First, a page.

In 2012, when sales at Facebook began to flatten before the company’s IPO, Sandberg did something that left many privacy watch groups concerned. She created Facebook partnerships with large data broker firms that for decades have collected information about individuals from public records and private sources — identifying data, sensitive identifying data, demographic data, data from court and public records, home and neighborhood data, general interest data, vehicle data, travel data, purchasing behavior data.

Facebook then began matching this data with the data it collects from its users in order to serve those users highly targeted ads. Sure enough, advertisers loved it and ad sales went up. (But the company’s IPO was still a shaky one.) For many, this is an acceptable business model, and many users prefer it over seeing ads that are meaningless. If Facebook’s data practices and policies ended there, things would be okay, sort of. But they don’t.

Making the World More Open and Connected

Most of the information we share with Facebook can be accessed by any app developer. The Cambridge Analytica scandal came about because an app developer had access to the personal data of 270,000 users. That data also included information on the friends of those 270,000 users. This was all legit and within the terms and services offered by Facebook (a fact that has been a revelation to many). But then the app developer provided that data to another party, breaching Facebook’s terms. This is how Cambridge Analytica came into possession of it. The total take for CA was personal data on 87 million users.

Once a developer takes data from Facebook, Facebook has no control over it. And once that data is out there, it can go anywhere. There’s no getting it back. The only thing Facebook can do is hold up a terms-of-service agreement and say, “See, we told them not to share it!”

Today, Facebook’s mission — to give people the power to share and to make the world more open and connected — seems quaint and anachronistic. When you build what amounts to a public utility, and that utility is exploited to erode democracy and spill blood, you have a new responsibility. It’s not just to your shareholders, and your book publisher, and a snarky ego that should have been left in a college dorm room. It’s to a global population affected by the 2.2 billion people, real and fake, who use your platform.

Big Tech Buddies

Not only had Sandberg and Zuckerberg concealed warning signs of the Russia scandal from the public, Facebook remained focused on growing its user base and driving profits through the strategic use of profile data with corporate partners. And it did so after insisting to lawmakers that it had put privacy protections in place.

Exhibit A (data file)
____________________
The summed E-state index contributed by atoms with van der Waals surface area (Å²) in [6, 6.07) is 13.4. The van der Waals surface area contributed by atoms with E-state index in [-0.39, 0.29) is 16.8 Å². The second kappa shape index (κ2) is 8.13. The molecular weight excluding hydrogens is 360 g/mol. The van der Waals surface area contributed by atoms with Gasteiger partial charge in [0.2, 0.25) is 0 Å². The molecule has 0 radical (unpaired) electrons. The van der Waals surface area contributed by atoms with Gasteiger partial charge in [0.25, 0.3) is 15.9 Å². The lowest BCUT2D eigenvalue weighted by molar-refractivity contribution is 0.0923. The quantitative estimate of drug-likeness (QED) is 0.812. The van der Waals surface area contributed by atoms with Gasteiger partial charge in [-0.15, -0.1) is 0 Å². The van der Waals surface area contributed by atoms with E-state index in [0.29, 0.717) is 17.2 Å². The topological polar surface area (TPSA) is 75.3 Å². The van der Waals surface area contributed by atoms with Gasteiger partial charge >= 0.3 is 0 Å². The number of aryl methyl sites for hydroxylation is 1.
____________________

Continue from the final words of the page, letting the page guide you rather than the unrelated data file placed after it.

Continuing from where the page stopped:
In hundreds of pages of records from Facebook’s internal system for tracking partnerships, the Times, in a December 18, 2018, article, underscored how personal data has become the new currency of the digital age. Facebook has become ruthless at extracting more data from its users, making what they can offer their corporate partners more valuable. Here are some of the ways Facebook lets partners use our data: Microsoft’s Bing search engine can see the names of Facebook users’ friends without consent; Netflix and Spotify can read Facebook users’ private messages; Amazon can collect users’ names and contact information through their friends; and as recently as this summer, Yahoo could view streams of users’ friends’ posts.

“We are focused on privacy. We care the most about privacy. Our business model is, by far, the most privacy-friendly to consumers.” — Sheryl Sandberg (from Frontline’s “The Facebook Dilemma”)

Zuckerberg has repeatedly said that we have complete control over anything we share on Facebook. This simply isn’t true.

Regulation and the Blow from the Future

We still feel entitled to those parts of our privacy that have been furtively vacuumed into the commercial domain. That domain itself is private, and so the irony is plaguing. But we got beat in a trade, fair and square according to the law — or lack of law. We traded for convenience, and because of its unforeseen utility, that convenience has become indispensable. Can we unplug? Can we go without internet service and a cell phone and dispense with privacy settings and user agreements? We’d get most of our privacy back, but we’d be living in 1984.

I bring this up because the sad truth is that today’s privacy protection under the law maps to that time period. We’ve been hit with a blow from the future. Our lawmakers can’t keep up. It’s the wild west; as a good friend used to say, it’s the Wild Wild Web. This, of course, will change. Our laws will catch up. But when they do, we’ll have a new collective understanding of what privacy means in a more open and connected world. And what it means to place it in the hands of thoughtless opportunists.